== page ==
Bouncing back into life

Being a mother of three, Beth Lewis, an associate professor at the School of Kinesiology, is familiar with the fatigue and chaos that follows birth. The lack of sleep, the stress of a new baby, and the readjusting to life makes it an easy time for exercise to slip. This post-pregnancy period is difficult for many mothers, especially if suffering from postpartum depression.

Lewis’ strong support for the well-being of mothers led her to start the Healthy Mom studies in 2009. Her first study found that both exercise and wellness coaching from a health counselor were helpful for preventing postpartum depression. Prior to this study, she was aware of research that demonstrated the positive effects of regular exercise in decreasing depression in adults, but there were no studies examining the effect of exercise on preventing postpartum depression. In 2012, she began her second Healthy Mom study, which again examines the effect of exercise on preventing postpartum depression.

healthy-mom-study“My goal of this second Healthy Mom study is to show the benefits of exercise and give that information to health providers,” Lewis said. “Those health providers can then counsel women on how to exercise to help reduce postpartum depression.”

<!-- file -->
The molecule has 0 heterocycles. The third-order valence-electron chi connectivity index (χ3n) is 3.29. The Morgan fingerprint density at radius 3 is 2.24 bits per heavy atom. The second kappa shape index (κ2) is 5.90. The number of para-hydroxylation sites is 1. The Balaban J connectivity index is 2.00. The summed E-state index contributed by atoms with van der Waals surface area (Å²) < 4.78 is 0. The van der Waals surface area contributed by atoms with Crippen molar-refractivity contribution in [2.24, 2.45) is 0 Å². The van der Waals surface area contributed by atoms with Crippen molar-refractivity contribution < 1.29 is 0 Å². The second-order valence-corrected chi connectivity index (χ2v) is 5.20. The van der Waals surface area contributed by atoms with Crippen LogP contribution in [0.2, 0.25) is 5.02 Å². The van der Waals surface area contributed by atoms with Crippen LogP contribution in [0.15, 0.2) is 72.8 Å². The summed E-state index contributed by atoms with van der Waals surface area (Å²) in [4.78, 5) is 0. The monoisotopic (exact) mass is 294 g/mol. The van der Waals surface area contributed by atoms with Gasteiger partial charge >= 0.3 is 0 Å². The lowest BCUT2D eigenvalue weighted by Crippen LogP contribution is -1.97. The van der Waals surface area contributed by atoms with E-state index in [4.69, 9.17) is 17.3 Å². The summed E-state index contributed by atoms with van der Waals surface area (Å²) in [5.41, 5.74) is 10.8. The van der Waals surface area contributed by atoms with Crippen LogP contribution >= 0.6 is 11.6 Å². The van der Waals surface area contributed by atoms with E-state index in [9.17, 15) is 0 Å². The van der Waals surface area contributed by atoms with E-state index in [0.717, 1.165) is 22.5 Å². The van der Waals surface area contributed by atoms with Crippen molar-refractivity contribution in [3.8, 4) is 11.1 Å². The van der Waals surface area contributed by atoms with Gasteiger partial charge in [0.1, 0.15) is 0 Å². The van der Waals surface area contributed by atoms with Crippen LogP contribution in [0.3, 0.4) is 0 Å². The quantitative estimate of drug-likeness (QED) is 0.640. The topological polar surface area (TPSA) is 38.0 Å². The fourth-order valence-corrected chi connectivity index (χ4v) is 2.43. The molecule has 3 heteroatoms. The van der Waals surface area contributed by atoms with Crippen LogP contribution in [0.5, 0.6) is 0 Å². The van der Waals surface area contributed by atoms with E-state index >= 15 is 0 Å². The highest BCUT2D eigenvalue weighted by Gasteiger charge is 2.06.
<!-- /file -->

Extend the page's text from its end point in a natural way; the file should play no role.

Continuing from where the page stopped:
In graduate school, Lewis committed to exercising five days a week despite her busy schedule. For Lewis, the increase in energy and alertness outweighed the cost of giving up time to exercise. As Lewis became a mother, she stayed committed to exercising postpartum and has seen the positive results.

However, Lewis knows and understands that exercise during postpartum is difficult. With a new baby, there is often no time for a new mom to do things for herself. With so many changes happening, exercise is often one of the first things to go. For many women, if they stop exercising postpartum, it can be difficult to start an exercise program again.

“My hope is to demonstrate the effectiveness of exercise,” Lewis said. “The results of this study may inform how to manage postpartum depression and how soon prevention can start.”

Through this research, Lewis wants to reveal the positive effects of exercise in all areas of life. Even for those without clinical diagnoses of depression, regular exercise positively impacts an individual and everyone around him or her.

“How people feel immediately after a workout is typically what motivates people,” Lewis said. “Knowing that exercise reduces the risk of cancer, heart disease, or diabetes is usually not a good immediate motivator for exercise; however, it’s typically about finding an exercise you enjoy and holding on to the good feelings after a workout.”

For more information or to inquire about participating in the Healthy Mom study, please email mompro@umn.edu or call 612-625-9753.

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